GEMINI (1999)

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Directed by:
Written by: ,
Starring: , ,

Now available from Third Window on Blu-ray and to Stream

Rats, maggots, disease, unsettling sounds courtesy of Chu Ishikawa… it must be another Shinya Tsukamoto movie. A period drama might not be the kind of project anyone would be expecting from the director who, at the time, was mainly known for stop motion effects and industrial locations. But this blend of Meiji Era fashion and existential dread isn’t exactly typical fare. The eyebrows and the hairdos are certainly a fascinating choice. In some ways there are familiar ingredients involved as this is a tale of good and evil twins; and a story about a wealthy and a poor man who look alike. This is also based on a short story from the same time period rather than being a bizarre original script. But while archetypal characters and familiar narrative beats are used there are many strange moments waiting to creep out of the shadows.

Yukio Daitokuji (Masahiro Motoki) is a renowned doctor living a comfortable life. Thanks to some kind of wartime heroism he gets to choose his patients and local officials seek out his advice. He was also able to choose his wife Rin (Ryô) though she claims to be an amnesiac. This presents a paradox and a problem in the family home. Who is she really and what is her lineage? Yukio’s parents are obsessed with cleanliness and status, which doesn’t bode well for the marriage. Despite his father’s words on medical ethics they clearly don’t care for Rin, who survived a fire and was left with nothing until Yukio took her in. However, some of the details are being kept from his parents which says a lot about the extent of their real feelings. Saving lives is more important when it gets military medals and fame.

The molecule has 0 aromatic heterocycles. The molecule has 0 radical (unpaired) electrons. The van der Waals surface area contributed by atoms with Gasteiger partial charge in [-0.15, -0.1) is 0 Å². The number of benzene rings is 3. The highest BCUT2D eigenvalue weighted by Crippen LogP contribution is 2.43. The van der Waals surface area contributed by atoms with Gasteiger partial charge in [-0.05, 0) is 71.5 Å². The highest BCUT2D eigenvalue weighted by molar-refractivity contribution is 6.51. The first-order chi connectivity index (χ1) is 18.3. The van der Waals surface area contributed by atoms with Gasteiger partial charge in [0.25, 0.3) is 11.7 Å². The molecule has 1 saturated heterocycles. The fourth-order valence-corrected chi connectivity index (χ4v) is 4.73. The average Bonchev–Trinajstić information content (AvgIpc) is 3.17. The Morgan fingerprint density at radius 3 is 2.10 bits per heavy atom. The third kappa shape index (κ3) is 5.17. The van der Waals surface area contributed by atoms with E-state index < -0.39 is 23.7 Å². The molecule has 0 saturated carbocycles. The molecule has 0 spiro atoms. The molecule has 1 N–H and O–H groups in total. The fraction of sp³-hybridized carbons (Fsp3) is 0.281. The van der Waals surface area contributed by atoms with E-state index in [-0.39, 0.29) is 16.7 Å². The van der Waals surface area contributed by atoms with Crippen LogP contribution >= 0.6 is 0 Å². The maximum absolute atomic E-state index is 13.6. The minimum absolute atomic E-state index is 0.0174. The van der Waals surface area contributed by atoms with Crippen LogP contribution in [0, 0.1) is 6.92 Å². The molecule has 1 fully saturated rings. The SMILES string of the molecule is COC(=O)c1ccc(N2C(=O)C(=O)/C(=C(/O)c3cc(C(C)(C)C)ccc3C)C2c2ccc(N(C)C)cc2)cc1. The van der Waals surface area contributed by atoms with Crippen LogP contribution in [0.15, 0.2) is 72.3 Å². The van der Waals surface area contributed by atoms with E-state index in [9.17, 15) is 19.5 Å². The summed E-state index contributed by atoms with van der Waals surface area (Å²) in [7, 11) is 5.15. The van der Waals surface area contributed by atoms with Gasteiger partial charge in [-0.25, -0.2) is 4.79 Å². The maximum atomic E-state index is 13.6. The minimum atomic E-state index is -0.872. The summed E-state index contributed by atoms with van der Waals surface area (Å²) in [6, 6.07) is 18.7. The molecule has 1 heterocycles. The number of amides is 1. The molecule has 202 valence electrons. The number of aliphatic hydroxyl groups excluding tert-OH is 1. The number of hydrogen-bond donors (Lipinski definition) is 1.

The family live in a fairly nice looking place and employ plenty of staff. In a nearby slum people aren’t so lucky, something which Yukio clearly has disdain for. His own feelings come out while treating a boy from a middle-class family who was injured by slum children. A kind of underlying disgust bubbles to the surface when he talks about the area which is filled with disease. Some of which in his opinion is moral rather than just medical. This idea of double-standards starts to manifest itself later when he is given the choice of helping the mayor or helping a woman and child who have a plague. Unsurprisingly the choice is not a difficult one for Yukio. It’s something that will have repercussions later when his darker side starts to take a physical form and all the mirror madness begins.

There are two distinct dimensions to his character and the film itself. Life at the Daitokuji home is cold and clinical, with a lot of slow movement and blue lighting. Only the occasional sugar cube with tea or a servant laughing brings a smile to the faces of the family. Yukio’s relationship feels sterile and he’s shown sleeping with a notable distance from his wife. If he has a soul it’s buried pretty well considering his main motives are supposed to be romance and charity. It’s telling that when things start to go awry the first sign is a bad smell in the house, before his parents are found dead. Both die under strange circumstances related to dirt which seems pretty symbolic. Soon the story starts to feel like it’s becoming infected by the slum; and by Tsukamoto’s personal touch.